I ran across the phrase “intellectual disobedience” while putting together questions for an interview with artist Nina Paley (@ninapaley). Paley is active in the free culture space, so I figured the “intellectual” portion of that term must be related to “intellectual property.” During our chat at Foo Camp 2012, I learned there’s much more to it.
“Intellectual disobedience is civil disobedience plus intellectual property,” Paley explained. “A lot of people infringe copyright and they’re apologetic … If you know as much about the law as, unfortunately, I do, I cannot claim ignorance and I cannot claim fair use … I know that I’m infringing copyright and I don’t apologize for it.”
The phrase “intellectual disobedience” has a call-to-arms ring to it, but Paley characterized it as an introspective personal choice driven by a need to create. “It’s important for me as an artist to make art, and the degree of self-censorship that is required by the law is too great,” Paley said. “In order to have integrity as a human being and as an artist, I guess I’m going to be conscientiously violating the law because there’s no way to comply with the law and remain a free human being.”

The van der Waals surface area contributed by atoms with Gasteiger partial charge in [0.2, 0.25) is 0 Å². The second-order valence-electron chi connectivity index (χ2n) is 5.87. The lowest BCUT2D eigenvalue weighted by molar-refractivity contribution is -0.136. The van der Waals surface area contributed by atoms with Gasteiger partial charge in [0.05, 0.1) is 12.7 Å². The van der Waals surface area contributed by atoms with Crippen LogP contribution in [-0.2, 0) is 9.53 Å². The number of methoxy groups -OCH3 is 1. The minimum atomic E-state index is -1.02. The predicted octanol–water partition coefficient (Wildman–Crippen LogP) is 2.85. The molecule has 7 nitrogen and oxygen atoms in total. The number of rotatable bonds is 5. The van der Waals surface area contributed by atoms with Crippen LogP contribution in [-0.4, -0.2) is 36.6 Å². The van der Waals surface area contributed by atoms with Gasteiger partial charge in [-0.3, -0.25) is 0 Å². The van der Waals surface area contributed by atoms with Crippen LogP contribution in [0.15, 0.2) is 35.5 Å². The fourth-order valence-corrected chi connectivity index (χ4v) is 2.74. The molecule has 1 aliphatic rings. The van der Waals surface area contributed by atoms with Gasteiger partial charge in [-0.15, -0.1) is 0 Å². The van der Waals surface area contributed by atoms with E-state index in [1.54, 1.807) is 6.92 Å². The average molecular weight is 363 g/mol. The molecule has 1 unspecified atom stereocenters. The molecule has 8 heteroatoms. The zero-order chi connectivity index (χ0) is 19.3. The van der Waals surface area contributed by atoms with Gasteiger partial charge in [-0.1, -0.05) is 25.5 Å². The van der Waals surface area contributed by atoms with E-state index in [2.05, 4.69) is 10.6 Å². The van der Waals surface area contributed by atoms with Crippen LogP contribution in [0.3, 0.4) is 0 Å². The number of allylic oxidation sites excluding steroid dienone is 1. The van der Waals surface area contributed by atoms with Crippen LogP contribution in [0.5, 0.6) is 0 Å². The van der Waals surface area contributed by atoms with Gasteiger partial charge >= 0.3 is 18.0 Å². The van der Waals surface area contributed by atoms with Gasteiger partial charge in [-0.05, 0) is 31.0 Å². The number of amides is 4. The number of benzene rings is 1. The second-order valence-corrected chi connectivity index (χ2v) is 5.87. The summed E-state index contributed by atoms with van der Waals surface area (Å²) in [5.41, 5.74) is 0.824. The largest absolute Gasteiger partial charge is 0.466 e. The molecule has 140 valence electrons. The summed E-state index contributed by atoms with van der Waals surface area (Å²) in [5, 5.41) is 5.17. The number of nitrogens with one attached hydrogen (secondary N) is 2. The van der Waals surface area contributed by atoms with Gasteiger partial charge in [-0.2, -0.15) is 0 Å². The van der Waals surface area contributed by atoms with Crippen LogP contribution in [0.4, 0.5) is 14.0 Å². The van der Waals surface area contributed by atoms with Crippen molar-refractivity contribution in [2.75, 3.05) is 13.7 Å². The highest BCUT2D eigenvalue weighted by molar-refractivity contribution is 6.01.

It struck me that Paley’s stance plugs into a long-view sense of copyright inevitability — eventually, the momentum of real-world content use will overrun the blockades of entrenched content industries (this is already in progress). What’s interesting is that while Paley sees great hope in content culture, she doesn’t believe copyright laws will change anytime soon:
“I’m not hopeful for the laws changing. A lot of other people are, so maybe we’ll have meaningful copyright reform. I doubt it, and I don’t think it matters. I think the tools are available for people to create and share culture, and they’re going to do that. They might be doing it illegally, and at a certain point, it’s going to be more than the system can handle. I will say that if the power structure as it exists wants to continue, they’re going to have to reform. It’s not sustainable. Copyright law, as it is, is just completely out of touch with human behavior.”
I also asked Paley about the people and projects she’s following these days:
- The Non-Adventures of Wonderella
- Bob the Angry Flower
- Ebertfest: Roger Ebert’s Film Festival
You can see the full interview in the following video.